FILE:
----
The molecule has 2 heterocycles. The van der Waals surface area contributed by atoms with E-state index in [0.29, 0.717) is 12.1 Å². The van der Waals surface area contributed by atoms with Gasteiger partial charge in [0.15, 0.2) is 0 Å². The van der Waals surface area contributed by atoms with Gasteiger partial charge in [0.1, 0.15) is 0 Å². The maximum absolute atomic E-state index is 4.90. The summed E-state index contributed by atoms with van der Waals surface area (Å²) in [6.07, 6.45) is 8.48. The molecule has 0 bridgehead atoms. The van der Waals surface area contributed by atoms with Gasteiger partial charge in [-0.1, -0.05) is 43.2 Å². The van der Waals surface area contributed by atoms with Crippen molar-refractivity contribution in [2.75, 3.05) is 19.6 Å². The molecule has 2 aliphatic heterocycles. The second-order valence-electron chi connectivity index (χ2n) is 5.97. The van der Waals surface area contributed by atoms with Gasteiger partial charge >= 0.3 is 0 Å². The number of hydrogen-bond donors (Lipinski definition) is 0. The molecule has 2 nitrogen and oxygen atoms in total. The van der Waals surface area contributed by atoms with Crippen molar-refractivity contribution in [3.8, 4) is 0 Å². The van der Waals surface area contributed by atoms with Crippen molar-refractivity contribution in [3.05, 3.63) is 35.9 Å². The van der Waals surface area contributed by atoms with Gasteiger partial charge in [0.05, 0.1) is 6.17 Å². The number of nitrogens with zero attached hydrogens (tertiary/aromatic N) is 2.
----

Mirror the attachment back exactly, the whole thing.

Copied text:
The molecule has 2 heterocycles. The van der Waals surface area contributed by atoms with E-state index in [0.29, 0.717) is 12.1 Å². The van der Waals surface area contributed by atoms with Gasteiger partial charge in [0.15, 0.2) is 0 Å². The van der Waals surface area contributed by atoms with Gasteiger partial charge in [0.1, 0.15) is 0 Å². The maximum absolute atomic E-state index is 4.90. The summed E-state index contributed by atoms with van der Waals surface area (Å²) in [6.07, 6.45) is 8.48. The molecule has 0 bridgehead atoms. The van der Waals surface area contributed by atoms with Gasteiger partial charge in [-0.1, -0.05) is 43.2 Å². The van der Waals surface area contributed by atoms with Crippen molar-refractivity contribution in [2.75, 3.05) is 19.6 Å². The molecule has 2 aliphatic heterocycles. The second-order valence-electron chi connectivity index (χ2n) is 5.97. The van der Waals surface area contributed by atoms with Gasteiger partial charge >= 0.3 is 0 Å². The number of hydrogen-bond donors (Lipinski definition) is 0. The molecule has 2 nitrogen and oxygen atoms in total. The van der Waals surface area contributed by atoms with Crippen molar-refractivity contribution in [3.8, 4) is 0 Å². The van der Waals surface area contributed by atoms with Crippen molar-refractivity contribution in [3.05, 3.63) is 35.9 Å². The van der Waals surface area contributed by atoms with Gasteiger partial charge in [0.05, 0.1) is 6.17 Å². The number of nitrogens with zero attached hydrogens (tertiary/aromatic N) is 2.